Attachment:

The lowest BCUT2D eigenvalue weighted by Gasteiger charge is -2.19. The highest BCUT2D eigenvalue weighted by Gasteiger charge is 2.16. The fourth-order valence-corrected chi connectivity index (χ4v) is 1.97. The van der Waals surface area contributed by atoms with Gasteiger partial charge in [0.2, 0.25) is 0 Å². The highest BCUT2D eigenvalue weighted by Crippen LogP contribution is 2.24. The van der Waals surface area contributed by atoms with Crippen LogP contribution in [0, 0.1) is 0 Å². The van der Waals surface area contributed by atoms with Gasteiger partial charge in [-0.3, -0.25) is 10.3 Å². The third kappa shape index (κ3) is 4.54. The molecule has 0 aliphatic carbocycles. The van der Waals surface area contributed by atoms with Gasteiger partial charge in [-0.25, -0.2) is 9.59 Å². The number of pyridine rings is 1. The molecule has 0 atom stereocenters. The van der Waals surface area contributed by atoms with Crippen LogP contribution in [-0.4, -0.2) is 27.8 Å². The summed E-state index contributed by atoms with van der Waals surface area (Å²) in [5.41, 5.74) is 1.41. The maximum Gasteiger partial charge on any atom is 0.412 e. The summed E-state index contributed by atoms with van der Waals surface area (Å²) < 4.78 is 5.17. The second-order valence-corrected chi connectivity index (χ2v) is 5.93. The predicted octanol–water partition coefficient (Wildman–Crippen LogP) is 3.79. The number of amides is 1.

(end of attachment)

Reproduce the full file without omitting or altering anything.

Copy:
The lowest BCUT2D eigenvalue weighted by Gasteiger charge is -2.19. The highest BCUT2D eigenvalue weighted by Gasteiger charge is 2.16. The fourth-order valence-corrected chi connectivity index (χ4v) is 1.97. The van der Waals surface area contributed by atoms with Gasteiger partial charge in [0.2, 0.25) is 0 Å². The highest BCUT2D eigenvalue weighted by Crippen LogP contribution is 2.24. The van der Waals surface area contributed by atoms with Crippen LogP contribution in [0, 0.1) is 0 Å². The van der Waals surface area contributed by atoms with Gasteiger partial charge in [-0.3, -0.25) is 10.3 Å². The third kappa shape index (κ3) is 4.54. The molecule has 0 aliphatic carbocycles. The van der Waals surface area contributed by atoms with Gasteiger partial charge in [-0.25, -0.2) is 9.59 Å². The number of pyridine rings is 1. The molecule has 0 atom stereocenters. The van der Waals surface area contributed by atoms with Crippen LogP contribution in [-0.4, -0.2) is 27.8 Å². The summed E-state index contributed by atoms with van der Waals surface area (Å²) in [5.41, 5.74) is 1.41. The maximum Gasteiger partial charge on any atom is 0.412 e. The summed E-state index contributed by atoms with van der Waals surface area (Å²) < 4.78 is 5.17. The second-order valence-corrected chi connectivity index (χ2v) is 5.93. The predicted octanol–water partition coefficient (Wildman–Crippen LogP) is 3.79. The number of amides is 1.